# Probability of signal malfunctioning the same way

I'm writing a paper for computer networks and came across the problem of calculating the probability that a certain event happens:

Problem:

I have two wires, each transmitting one bit of information at a time. Each wire can malfunction and send the wrong bit with the probability of p. if the two wires transmit 32 times, what are the chances that the two wires malfunctioned the same way (eg, a malfunction occurs on both wires at the same time)?

Thinking Process

I was thinking:

Take the first transmission, let X be whether a malfunction occured for wire 1, and Y be weather it happened for wire 2. Then, X and Y follow a bernoulli rv.

P(malfunction happened for both wires for the first bit) = p^2

Now im stuck, as how would I take into account all possibilities for this? I was thinking a binobial rv, but binomials are order independent when this is order dependent.

I was also thinking:

P(1 malfunction happened in the 2 wires) * 32 + P(2 malfunctions happened * 32C2) etc but I'm again, unsure of this as well

Thank you humbly for your help! :)

You're on the right track.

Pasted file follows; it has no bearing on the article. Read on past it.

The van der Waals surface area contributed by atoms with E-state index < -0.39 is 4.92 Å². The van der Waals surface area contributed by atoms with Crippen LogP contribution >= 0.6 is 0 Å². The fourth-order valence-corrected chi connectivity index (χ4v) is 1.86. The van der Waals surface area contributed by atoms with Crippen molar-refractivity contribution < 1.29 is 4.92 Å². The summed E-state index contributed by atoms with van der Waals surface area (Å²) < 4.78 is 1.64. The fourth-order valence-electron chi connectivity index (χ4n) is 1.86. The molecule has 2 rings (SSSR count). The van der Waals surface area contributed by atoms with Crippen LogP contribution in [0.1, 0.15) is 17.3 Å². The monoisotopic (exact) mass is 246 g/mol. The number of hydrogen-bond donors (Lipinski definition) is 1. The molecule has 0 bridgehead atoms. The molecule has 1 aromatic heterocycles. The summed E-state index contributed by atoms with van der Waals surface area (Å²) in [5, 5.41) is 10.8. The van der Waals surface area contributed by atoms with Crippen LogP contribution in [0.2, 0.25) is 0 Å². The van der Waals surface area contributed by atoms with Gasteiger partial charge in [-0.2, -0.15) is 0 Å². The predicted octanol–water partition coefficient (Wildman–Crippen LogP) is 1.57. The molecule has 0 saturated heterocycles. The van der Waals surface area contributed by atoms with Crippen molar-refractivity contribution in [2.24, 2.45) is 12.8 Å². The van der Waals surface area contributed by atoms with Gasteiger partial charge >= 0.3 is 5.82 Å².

Let's say $X_i$ is an indicator random variable for whether the first wire malfunctions on the $i^{th}$ bit where $X_i = 1$ means a malfunction and $X_i = 0$ means not a malfunction. Let $Y_i$ be the same thing for the second wire. What you ultimately want to calculate is $P(X_1 = Y_1 \wedge X_2 = Y_2 \wedge ... \wedge X_{32} = Y_{32})$.

I'm going to assume that $X_1, ..., X_{32}, Y_1, ..., Y_{32} \sim Ber(p)$ are all IID. The problem doesn't explicitly state this, but it seems to imply it, and we can't find a specific answer without this assumption anyway.

Using that the variables are IID: $P(X_1 = Y_1 \wedge X_2 = Y_2 \wedge ... \wedge X_{32} = Y_{32}) = \prod_{i=1}^{32}P(X_i = Y_i) = P(X_1 = Y_1)^{32}$. Now we need to calculate $P(X_1 = Y_1)$.

$P(X_1 = Y_1)$ is the probability that both wires malfunction or both wires don't malfunction in the first bit. We can calculate this as follows: $P(X_1 = Y_1) = P(X_1 = Y_1 = 1) + P(X_1 = Y_1 = 0) = P(X_1 = 1)P(Y_1 = 1) + P(X_1 = 0)P(Y_1 = 0) = p^2 + (1 - p)^2$.

Thus, putting this back into the above, the probability that the two wires malfunction in the same way over all 32 bits is $(p^2 + (1-p)^2))^{32}$.

• you know they say computer science is hard, I'd say statistics is harder. Thanks! :)
– Wboy
May 28, 2017 at 8:05